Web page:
Vagrant Story Original Soundtrack
Vagrant Story Original Soundtrack
DigiCube (1st Edition); Square Enix (2nd Edition)
March 8, 2000; March 24, 2006
Buy Used Copy
Without a doubt, reviewing the Vagrant Story Original Soundtrack has been the toughest job I have faced while writing reviews on a regular basis. The pieces are so similar, and they’re all pretty ambient, making a track-by-track review difficult. At the same time, all the good things about the soundtrack are so subtle that I find that I don’t have much to say except the soundtrack is one of the best collections of game music ever to grace my ears.
But of course, dear reader, you require more than just a thumbs-up in order to justify investing your money in this album. I’ll do my best to describe Hitoshi Sakimoto’s unique style to you. While describing it as “ambient” would be mostly correct, it doesn’t tell the whole story. My favorite tracks on the album, “Climax of the Graylands Incident” and “Staff Roll” are far from your traditional ambient music. These tracks, and others, would be best described as symphonic, nearly Classical in nature. At the same time, there is a strong Industrial and Tribal influences; you’ve got to love those percussion instruments and synthesized chants.
You’ll notice as you listen to the soundtrack that there are quite a few recurring themes. Some are more dominant than others, and I consider there to be three major ones that are the “driving force” behind the symphonic elements of the music. The first track on Disc One opens with one of these themes, and the second track with another. The third theme is found at the beginning of “Climax of the Graylands Incident” (which is, appropriately, track 3). This piece is, actually, a great cross-section of the entire soundtrack. You can find examples of each musical style Sakimoto uses, which is the reason this twelve-minute monster is one of my favorite tracks. Funny how a work like the Vagrant Story Original Soundtrack can be so ambient and so thematic at the same time. It reminds me in some ways of Igor Stravinsky’s “The Rite of Spring,” a piece so dissonant and bizarre that even modern listeners today often have a hard time seeing its inner beauty.
Anyway, let’s take a closer look at “Climax,” shall we? As I mentioned before, it opens with major theme number 3, the most heroic-sounding of the themes, in my opinion, and also my favorite. After some brief interluding, one of the other major themes breaks through in a grand symphonic style, and the percussion starts to take off. The orchestra then fades away, and the clicking percussion instruments lull you into a sort of tranquil mood. At about 3 minutes into the piece, though, the drums get much fiercer, and the rhythms more elaborate. Then things start to slow down, and the strings sort of play around with the percussion for awhile. At just under 5 minutes, these creepy sounds (I can only describe them as “jittery voices”) start punctuating the slow stretched string passages. Eventually, the percussion starts to form a more regular rhythm, and turns into a battle-like symphonic segment. At this point, we’re about 8 minutes into the track. As this part begins to flesh out, we realize it’s none other than the second major theme. The last minute of the piece slows down considerably, and plays a wonderful harmonious version of the first theme. Seriously, what more could you ask for in a piece? This one has it all: great composition, gorgeous instrumentation, and many different levels to appreciate it on. I’d say it’s a pretty fair representative of the soundtrack as a whole.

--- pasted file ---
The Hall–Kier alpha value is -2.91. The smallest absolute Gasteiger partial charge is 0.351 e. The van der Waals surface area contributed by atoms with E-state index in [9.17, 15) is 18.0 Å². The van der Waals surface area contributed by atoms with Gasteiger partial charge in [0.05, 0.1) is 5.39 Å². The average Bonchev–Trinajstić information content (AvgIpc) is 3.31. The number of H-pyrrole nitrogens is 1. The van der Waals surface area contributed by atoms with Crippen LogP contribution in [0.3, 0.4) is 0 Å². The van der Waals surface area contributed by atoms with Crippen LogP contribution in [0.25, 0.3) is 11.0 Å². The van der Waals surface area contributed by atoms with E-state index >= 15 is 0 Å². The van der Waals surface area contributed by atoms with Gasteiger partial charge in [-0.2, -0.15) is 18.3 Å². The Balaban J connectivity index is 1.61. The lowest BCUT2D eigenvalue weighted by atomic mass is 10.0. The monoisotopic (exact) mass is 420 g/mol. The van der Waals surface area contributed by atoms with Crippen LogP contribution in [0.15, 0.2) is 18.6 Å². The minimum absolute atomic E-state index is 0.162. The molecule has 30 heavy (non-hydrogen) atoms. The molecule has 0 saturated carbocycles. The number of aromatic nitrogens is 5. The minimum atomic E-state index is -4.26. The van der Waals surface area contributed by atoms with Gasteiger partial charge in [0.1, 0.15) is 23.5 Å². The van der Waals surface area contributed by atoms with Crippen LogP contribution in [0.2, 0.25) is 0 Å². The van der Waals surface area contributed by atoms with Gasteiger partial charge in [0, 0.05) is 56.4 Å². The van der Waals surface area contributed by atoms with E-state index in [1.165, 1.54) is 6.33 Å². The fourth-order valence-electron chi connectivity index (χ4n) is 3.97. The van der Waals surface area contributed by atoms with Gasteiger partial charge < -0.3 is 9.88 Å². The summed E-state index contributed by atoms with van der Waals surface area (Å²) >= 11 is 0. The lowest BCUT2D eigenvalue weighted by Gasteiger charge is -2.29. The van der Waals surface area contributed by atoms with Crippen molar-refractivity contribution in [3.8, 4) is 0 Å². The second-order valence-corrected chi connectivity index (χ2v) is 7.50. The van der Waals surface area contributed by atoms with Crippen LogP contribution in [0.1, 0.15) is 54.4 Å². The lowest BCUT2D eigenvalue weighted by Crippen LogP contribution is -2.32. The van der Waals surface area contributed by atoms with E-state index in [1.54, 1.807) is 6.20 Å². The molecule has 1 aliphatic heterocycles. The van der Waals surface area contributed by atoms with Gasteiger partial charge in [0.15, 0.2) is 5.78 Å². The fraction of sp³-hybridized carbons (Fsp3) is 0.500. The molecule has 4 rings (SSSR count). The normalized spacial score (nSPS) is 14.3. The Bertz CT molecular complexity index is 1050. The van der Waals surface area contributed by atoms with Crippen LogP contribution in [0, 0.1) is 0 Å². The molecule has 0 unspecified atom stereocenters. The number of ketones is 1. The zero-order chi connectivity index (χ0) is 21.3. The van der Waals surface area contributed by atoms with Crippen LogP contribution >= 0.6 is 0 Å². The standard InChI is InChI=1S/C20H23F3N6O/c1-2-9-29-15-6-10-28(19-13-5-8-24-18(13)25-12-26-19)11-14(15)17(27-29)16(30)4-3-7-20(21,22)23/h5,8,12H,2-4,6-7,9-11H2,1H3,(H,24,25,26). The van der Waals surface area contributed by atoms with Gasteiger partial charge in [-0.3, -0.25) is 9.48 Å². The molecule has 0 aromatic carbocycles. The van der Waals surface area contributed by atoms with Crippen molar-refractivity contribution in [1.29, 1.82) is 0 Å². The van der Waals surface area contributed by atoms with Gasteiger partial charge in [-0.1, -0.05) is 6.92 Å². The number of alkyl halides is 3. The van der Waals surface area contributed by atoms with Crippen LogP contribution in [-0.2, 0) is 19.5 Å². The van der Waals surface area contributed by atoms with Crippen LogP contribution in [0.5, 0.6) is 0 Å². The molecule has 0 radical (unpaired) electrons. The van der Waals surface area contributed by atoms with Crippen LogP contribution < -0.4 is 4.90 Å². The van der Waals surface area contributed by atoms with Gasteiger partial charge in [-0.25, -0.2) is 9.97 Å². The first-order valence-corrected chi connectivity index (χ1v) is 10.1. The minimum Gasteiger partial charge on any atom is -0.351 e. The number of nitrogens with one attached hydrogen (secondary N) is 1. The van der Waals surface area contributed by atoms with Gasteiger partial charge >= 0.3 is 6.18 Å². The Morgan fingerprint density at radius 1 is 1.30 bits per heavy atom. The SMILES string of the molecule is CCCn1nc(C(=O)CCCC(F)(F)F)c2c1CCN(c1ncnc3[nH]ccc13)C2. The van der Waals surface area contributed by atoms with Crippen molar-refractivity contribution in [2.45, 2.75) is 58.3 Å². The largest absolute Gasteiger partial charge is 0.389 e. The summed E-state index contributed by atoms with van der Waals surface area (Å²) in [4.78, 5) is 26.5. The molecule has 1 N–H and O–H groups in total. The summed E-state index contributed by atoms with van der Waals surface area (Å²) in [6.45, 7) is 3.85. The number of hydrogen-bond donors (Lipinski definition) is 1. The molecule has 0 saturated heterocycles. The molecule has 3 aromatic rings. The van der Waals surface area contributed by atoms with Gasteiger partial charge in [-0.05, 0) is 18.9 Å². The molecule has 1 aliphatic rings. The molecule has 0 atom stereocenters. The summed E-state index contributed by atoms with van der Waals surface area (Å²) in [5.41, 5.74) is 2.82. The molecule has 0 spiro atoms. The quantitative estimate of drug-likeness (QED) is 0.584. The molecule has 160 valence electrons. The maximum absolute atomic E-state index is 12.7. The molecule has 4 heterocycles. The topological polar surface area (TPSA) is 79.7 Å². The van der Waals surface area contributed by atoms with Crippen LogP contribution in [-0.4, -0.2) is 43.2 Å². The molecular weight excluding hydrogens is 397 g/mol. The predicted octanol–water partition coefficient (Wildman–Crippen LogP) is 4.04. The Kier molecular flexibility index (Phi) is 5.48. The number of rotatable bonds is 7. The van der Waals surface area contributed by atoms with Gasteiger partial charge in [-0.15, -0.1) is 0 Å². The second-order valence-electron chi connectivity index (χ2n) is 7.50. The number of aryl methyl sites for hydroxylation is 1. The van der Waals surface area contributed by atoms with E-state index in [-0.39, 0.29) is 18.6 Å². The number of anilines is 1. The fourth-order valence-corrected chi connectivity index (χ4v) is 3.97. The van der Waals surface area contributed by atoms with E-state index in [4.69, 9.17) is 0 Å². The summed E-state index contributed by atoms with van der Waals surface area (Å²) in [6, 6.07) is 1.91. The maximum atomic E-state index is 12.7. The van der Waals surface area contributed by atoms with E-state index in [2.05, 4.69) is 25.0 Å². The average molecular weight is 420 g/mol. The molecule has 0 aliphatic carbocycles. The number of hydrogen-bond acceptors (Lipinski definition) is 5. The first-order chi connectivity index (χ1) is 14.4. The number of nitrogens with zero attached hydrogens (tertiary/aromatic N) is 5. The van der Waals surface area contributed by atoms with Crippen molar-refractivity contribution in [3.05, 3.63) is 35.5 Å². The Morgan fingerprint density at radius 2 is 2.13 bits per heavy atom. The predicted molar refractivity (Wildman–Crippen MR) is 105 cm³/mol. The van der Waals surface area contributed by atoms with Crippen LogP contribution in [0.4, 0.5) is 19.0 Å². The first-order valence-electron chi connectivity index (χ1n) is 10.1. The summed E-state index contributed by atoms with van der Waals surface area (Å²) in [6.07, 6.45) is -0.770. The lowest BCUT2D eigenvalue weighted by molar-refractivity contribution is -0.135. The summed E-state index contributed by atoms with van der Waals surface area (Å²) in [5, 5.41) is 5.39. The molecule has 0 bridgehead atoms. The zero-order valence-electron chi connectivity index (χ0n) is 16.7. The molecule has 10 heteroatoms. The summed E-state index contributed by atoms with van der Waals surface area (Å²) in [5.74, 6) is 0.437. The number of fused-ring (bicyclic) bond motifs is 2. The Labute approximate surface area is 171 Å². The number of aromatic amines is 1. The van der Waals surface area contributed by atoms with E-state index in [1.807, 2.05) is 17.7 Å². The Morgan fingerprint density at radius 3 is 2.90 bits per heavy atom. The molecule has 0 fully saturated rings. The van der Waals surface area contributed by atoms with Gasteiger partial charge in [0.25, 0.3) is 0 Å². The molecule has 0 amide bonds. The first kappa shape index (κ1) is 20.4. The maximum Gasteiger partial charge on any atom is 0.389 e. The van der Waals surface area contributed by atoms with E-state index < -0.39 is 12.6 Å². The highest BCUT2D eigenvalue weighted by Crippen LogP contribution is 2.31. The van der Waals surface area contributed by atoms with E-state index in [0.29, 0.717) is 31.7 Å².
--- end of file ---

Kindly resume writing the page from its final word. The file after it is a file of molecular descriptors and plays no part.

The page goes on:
I guess I should take a bit of time and explain the two bonus tracks at the end of the soundtrack. The first is a self-proclaimed “Fight Mix” of the opening movie, which is sort of a repetitive funk track with lots of weird effects thrown in. It’s fairly cool while the first major theme is playing, but all the mixing in between the melodic passages sounds static to me. It closes with a little jazz ditty that sounds like it’s being played on an old turntable. Bonus track 2 is called “Dungeon Robot Mix”, and it’s an odd little piece of Electronica. I can’t figure out what original track it’s supposed to be a remix of, however. Much like the other bonus track, it’s rather repetitive, though this one has more compositional quality thrown into it. I really hate to spend time talking about these mediocre tracks while neglecting the vast majority of all the good pieces on the soundtrack, but these were easy to single out. Trust me when I say that the other tracks on the soundtrack are much better.
What you end up with is a fusion — no, more than that, a unification — of several existing musical styles into something brand new. Parasite Eve is the only other soundtrack I’ve heard that comes close to the level of perfect integration that Sakimoto achieves with Vagrant Story. It’s great for just about any type of listening, serious or casual, whether you listen to the whole thing from start to finish in one sitting, or just take little samples here and there. If you usually tend to listen to happy music like what you’d find in the Super Mario RPG soundtrack, Vagrant Story might not be for you. If you’re a fan of the darker side of game music, though, such as the Xenosaga Original Soundtrack, I can pretty much guarantee many hours of listening pleasure. If you don’t really side with either camp, I still think many of you will love this one.
Do you agree with the review and score? Let us know in the comments below!
Posted on August 1, 2012 by Kero Hazel. Last modified on August 1, 2012.